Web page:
The Government plans to build 350 homes on Rotorua land it rejected for a smaller private development about four years ago.
A Ministry of Housing and Urban Development spokesman said it bought 15.9 hectares at 31 Ngongotahā Rd to provide a mixed development of affordable housing for the private market and public housing.
The ministry would not reveal the purchase price because it was commercially sensitive and was in the process of finding a development partner for the site.
It had entered into a memorandum of understanding with Watchman Residential to progress design and consenting works.
Site works would begin late next year if the necessary consents were secured, with work continuing throughout 2025.
But the move has angered opponents of the original planned development of 190 homes, first proposed in 2018.
Developer Martin Schilt’s plans were downsized to up to 80 lots as a Special Housing Area but in August 2019, Housing Minister Megan Woods rejected the plans. Documents obtained under the Official Information Act then “highlighted several issues” including a reasonably complex site, proximity to Waitetī Stream, and its potential to increase flood hazard to downstream properties.
Rotorua MP Todd McClay told the Rotorua Daily Post that he questioned why the Government could develop there but the private sector could not.
Woods said today that ensuring Rotorua had better and more sustainable housing outcomes for its people was key to the city’s Housing Accord, signed by the Government and iwi parties late last year.
Rotorua had experienced significant population growth in recent years with more than 9000 people added since 2013, but only 1200 private homes had been built, along with a net loss of public homes under the last National Government, she said.
“This has created significant demand for emergency housing. The 350-home development on Ngongotahā Rd is a key part of the Government’s plan to address the significant housing shortage in Rotorua and reduce the number of people living in emergency housing. Without developments like this, the reliance on emergency housing in Rotorua will continue.”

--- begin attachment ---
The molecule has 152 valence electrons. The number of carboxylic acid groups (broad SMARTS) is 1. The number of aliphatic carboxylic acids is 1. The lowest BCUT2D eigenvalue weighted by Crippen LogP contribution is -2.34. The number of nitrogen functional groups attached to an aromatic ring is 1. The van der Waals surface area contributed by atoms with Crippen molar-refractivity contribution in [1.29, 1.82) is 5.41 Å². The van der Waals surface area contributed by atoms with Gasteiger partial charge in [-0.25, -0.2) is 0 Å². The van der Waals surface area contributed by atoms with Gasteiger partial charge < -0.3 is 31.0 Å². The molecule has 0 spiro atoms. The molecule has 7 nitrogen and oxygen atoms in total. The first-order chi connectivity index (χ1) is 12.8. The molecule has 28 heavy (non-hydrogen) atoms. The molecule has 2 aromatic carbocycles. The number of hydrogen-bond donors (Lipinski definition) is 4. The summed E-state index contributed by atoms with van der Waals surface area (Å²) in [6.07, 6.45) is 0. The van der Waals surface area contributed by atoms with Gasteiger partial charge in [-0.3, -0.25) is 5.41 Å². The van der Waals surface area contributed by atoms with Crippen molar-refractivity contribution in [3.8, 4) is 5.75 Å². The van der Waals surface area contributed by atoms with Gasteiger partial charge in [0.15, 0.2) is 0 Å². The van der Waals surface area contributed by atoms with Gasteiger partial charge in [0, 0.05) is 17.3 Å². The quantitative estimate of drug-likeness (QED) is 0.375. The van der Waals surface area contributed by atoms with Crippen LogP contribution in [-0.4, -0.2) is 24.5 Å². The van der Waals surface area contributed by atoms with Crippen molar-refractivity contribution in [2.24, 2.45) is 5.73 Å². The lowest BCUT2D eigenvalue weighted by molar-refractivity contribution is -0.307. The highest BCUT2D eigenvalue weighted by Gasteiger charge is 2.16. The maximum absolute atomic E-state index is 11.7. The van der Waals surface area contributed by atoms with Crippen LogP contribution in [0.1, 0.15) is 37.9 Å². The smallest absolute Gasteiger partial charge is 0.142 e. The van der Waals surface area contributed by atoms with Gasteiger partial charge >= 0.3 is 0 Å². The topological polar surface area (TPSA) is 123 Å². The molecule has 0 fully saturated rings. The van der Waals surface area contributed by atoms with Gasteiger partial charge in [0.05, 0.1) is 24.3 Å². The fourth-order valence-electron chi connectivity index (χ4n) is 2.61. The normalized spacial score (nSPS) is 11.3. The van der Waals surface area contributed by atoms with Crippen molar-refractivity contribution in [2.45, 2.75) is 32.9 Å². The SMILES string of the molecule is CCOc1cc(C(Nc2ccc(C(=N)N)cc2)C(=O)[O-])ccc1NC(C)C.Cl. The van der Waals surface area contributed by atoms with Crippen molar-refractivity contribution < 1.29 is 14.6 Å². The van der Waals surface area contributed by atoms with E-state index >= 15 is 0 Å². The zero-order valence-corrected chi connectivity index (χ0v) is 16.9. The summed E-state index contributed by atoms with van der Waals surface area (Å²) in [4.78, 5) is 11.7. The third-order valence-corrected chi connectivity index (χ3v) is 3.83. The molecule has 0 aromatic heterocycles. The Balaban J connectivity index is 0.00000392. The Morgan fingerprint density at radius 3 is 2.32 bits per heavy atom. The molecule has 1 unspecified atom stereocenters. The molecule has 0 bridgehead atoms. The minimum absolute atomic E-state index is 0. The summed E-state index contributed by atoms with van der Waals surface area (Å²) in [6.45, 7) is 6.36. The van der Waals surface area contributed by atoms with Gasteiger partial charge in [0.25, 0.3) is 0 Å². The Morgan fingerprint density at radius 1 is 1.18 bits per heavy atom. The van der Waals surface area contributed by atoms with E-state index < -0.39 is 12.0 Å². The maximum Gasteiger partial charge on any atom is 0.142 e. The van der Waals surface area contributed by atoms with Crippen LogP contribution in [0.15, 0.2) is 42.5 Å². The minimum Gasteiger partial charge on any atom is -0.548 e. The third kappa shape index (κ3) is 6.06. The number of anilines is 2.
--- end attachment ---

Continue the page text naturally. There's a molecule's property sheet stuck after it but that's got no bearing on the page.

Woods said that since 31 Ngongotahā Rd was declined as a Special Housing Area, further investigations had been completed by engineering and environmental consultants.
“Flood assessments and hydraulic modelling has been completed on the part of the site that is subject to flooding. Through these assessments, feasible solutions have been identified to mitigate flooding issues and enable residential development. Further design and modelling is now under way, this will be peer-reviewed and then assessed under the resource consent application process.”
The Ministry of Housing and Urban Development spokesman said Watchman Residential had a project team of consultants working with local councils and the Ministry for the Environment on consenting applications and requirements.
“It’s in everyone’s interests to see a development that will enhance the community. More housing is a solution to housing stress and related community impacts. In recent decades, New Zealand has failed to build enough houses and we need to build more homes to catch up on decades of undersupply.”
A public meeting about the development is planned for next Thursday evening at the Ngongotahā Community Hall and will be fronted by the housing ministry’s deputy chief executive Ben Dalton.
Watchman is behind the Mountview Green residential housing development in Rotorua that included some KiwiBuild homes. It was approached for comment.
McClay said, in his opinion, if the Government had kept out of the way five years ago, “we would have those houses and there would not be so much pressure on Rotorua”.